Wheels pitches 10 of the biggest sellers in the medium-to-large car segment to see which is the best of the current crop. Here’s number 3, the Holden Commodore.
Can’t wait to see the final score? Jump to the verdict now.
THERE’S plenty of myth surrounding Holden’s defiantly relevant and ever-popular Commodore. While it might look like a dinosaur on paper, championing rear-drive and a large-capacity, naturally aspirated six like its ancestors have done for decades, the reality remains rooted in the present.
Make no mistake, as far as family sedans go, the VFII Commodore is at the pointy end for space and comfort. It’s the only car here than can easily seat three across its deep, beautifully trimmed rear bench and cedes chauffeuring honours to the Skoda Superb mainly due to the Czech sedan’s enormous legroom.
But a few crow’s feet are starting to show. By virtue of its drivetrain layout, the Holden has a large centre hump to accommodate its driveshaft, its rear cupholders are in a fold-down ski port, and there are no rear 12-volt or USB outlets. But it compensates with air vents, nicely padded door armrests and a deep, flat boot with a full-size 18-inch alloy wedged underneath.
Things are pretty impressive up front, though, with deeply supportive yet broad buckets, plenty of adjustment range (for the driver, at least) and a nicely kitted cabin for its $40K ask. The SV6 Black’s charcoal dash trimming modernises Commodore’s three-year-old interior, and we have no qualms about its chunky steering wheel and neat switchgear. Only the thickness of the A-pillars and the SV6’s low-grade instrument-pack screen graphics lower the tone a touch.
Externally, Commodore remains timelessly handsome, and on the road it’s still an entertainer. Holden’s ageing 3.6-litre V6 might sound thrashy up top, but it loves a rev and offers big-hearted performance to easily match Skoda’s rapid, but traction-deprived Superb. Who said you need a turbo?
Where the atmo Holden concedes ground is in everyday driving. It can’t quite match the effortless low to mid-range punch of the gruntier turbos, and its 11.4L/100km test average is the group’s thirstiest. Still, for the largest and heaviest car here to be within half a litre of the Sonata, Optima and Mondeo says volumes about the Holden V6’s competence.
That underlying ability really comes to the fore on challenging roads. You can tell the SV6 has been tuned by drivers, from the way it will manually grab a lower gear as early as possible (unlike the recalcitrant Korean twins) to its keenness to change direction.
With less weight over its nose than a V8 SS, the SV6 displays superbly accurate yet progressive turn-in and a light-footed agility that belies its size and wheelbase. With great power-down and ample grunt, it proves you don’t need a V8 to have fun in a Commodore, though it lacks shift paddles and its ride is arguably too firm.
Had we tested the VFII we wanted (see breakout), ride quality would’ve been a highlight, but the sporty SV6 doesn’t offer the suppleness we know its chassis is capable of. Even with a full load, its knobbly ride constantly nibbles away at its sense of calm, though big-bump damping excellence, taut body control and hushed refinement all remain part of its repertoire.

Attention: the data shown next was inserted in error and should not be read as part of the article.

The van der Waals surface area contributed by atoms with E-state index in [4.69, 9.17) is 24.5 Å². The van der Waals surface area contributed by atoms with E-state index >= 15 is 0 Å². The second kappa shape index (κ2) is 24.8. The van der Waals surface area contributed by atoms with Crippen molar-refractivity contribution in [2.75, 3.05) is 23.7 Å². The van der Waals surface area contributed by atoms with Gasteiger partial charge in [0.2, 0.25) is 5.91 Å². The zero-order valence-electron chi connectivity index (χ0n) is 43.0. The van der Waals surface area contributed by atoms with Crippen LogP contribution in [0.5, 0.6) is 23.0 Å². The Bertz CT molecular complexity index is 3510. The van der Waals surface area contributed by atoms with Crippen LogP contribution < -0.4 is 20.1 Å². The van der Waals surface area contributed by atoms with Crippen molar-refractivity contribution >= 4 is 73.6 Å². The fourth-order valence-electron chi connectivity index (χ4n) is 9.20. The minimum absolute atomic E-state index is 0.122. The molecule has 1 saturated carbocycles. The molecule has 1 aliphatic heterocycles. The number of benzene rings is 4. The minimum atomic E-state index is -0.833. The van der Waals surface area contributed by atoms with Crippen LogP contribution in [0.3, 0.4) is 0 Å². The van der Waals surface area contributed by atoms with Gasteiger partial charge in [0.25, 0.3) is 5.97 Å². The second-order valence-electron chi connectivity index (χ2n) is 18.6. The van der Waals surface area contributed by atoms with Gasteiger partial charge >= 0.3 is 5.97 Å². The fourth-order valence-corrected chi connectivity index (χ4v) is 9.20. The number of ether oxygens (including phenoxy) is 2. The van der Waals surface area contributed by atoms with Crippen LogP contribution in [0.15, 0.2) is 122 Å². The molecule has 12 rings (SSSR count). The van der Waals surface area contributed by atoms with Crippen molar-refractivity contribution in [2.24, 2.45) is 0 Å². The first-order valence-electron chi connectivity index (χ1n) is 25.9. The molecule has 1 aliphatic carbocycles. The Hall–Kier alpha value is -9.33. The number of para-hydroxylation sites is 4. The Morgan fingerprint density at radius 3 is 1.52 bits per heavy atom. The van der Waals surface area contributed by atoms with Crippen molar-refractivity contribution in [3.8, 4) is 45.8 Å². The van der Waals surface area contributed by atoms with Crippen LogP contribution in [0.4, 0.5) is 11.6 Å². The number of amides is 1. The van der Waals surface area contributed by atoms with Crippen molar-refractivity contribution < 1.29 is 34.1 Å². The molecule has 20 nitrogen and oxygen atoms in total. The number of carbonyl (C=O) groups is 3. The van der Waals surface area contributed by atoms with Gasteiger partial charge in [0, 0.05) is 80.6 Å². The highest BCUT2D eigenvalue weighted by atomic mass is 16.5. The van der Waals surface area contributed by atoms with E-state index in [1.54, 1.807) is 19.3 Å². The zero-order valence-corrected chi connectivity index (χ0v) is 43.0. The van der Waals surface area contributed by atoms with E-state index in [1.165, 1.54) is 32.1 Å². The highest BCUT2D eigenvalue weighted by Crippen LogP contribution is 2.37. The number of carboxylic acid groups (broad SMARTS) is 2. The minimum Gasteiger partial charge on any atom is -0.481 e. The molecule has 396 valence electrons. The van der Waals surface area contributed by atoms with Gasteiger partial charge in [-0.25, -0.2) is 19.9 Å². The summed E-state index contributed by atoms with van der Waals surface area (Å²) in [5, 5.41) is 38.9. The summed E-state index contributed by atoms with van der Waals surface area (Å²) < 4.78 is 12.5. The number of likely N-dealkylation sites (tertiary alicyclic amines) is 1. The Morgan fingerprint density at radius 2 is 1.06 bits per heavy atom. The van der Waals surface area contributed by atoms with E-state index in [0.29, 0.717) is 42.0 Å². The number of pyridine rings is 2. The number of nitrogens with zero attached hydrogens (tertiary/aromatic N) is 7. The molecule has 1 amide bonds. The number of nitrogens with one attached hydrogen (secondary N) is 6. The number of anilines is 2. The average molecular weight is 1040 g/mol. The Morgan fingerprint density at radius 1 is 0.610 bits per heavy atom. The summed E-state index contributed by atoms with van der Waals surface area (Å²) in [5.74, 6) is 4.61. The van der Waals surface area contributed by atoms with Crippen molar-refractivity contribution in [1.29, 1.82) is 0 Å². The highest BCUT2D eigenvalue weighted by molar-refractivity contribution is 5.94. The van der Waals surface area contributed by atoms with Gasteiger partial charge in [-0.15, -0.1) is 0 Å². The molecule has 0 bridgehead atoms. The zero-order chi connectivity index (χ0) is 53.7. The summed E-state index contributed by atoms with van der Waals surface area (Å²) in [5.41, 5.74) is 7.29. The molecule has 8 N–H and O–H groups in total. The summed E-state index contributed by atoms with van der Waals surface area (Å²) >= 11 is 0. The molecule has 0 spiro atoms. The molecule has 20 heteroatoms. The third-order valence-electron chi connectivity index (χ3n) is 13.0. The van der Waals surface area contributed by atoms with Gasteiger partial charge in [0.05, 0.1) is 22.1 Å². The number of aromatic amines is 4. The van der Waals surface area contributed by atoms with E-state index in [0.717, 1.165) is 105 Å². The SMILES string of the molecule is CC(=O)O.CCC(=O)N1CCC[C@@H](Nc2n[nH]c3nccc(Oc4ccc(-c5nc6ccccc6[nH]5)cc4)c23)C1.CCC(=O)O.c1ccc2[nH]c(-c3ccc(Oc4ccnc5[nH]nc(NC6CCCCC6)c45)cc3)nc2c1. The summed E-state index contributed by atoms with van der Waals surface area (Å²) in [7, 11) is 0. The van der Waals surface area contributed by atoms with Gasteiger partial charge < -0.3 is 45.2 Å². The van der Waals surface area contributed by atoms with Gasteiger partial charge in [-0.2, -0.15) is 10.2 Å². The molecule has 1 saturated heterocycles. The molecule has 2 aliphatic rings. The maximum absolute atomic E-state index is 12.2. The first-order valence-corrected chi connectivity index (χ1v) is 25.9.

If we were buying a VFII Commodore for $40K, we’d stick with the supple Calais and trade the SV6’s firmness for a sweeter package. Either way, the rear-drive Holden is withstanding the test of time incredibly well. Strong, spacious, well-equipped and suited to the demands of Aussie roads and families, it’s a proven formula that deservedly keeps on giving.
Back in Black
We asked for a base Calais but ended up with a limited-edition Holden Commodore SV6 Black because apparently our favourite non-Redline VFII is a bit of an orphan. Had the plush-riding Calais been on the grid, it would’ve likely rated 8.0 stars. But there’s no denying the value of the SV6 Black sedan (currently $38,990 driveaway). A head-up display, sat-nav, black-out grille, trim detailing and mirrors, black lip spoiler, bespoke 18s, red seat stitching, ‘Black Edition’ floor mats and badging are all part of the deal. And 20-inch ‘Baretta’ black alloys are a $1000 option.
Want to compare the field? Check out all the Family sedan finalists.
Engine: 3564cc V6 (60˚), dohc, 24v
Power: 210kW @ 6700rpm
Torque: 350Nm @ 2800rpm
Transmission: 6-speed automatic
Dimensions (L/W/H/W-B): 4966/1898/1471/2915mm
Cargo capacity: 495 litres
Tyres: Bridgestone Potenza RE050A 245/45R18 100V
Test fuel cons: 11.4L/100km
0-400m: 14.7sec @ 156.7km/h
3yr resale: 42%
Plus: Excellent seats; strong performance; handling
Minus: Knobbly ride; thrashy V6; relative thirst
How are you finding our new site design? Tell us in the comments below or send us your thoughts at firstname.lastname@example.org.
Get your monthly fix of news, reviews and stories on the greatest cars and minds in the automotive world.
2021 Dual-cab ute megatest: Performance and braking comparison
We test the acceleration and braking performance of 11 dual-cab 4x4 utes available in Australia from Mitsubishi, Toyota, Ford, Nissan, Isuzu, Jeep, Mazda, Ssangyong and GWM
2021 Dual-cab ute megatest: Results and summary
With on-road, off-road, performance and tow testing done, we score the top 11 dual-cab utes in Australia
Lifestyle utes compared: 2021 HiLux Rugged X vs Ranger Raptor vs Gladiator Rubicon vs BT-50 Thunder
The 2021 Wheels and 4x4 Australia dual-cab ute megatest series continues with a comparison of the 2021 Jeep Gladiator Rubicon, Ford Ranger Raptor, Mazda BT-50 Thunder and Toyota HiLux Rugged X to find the best lifestyle ute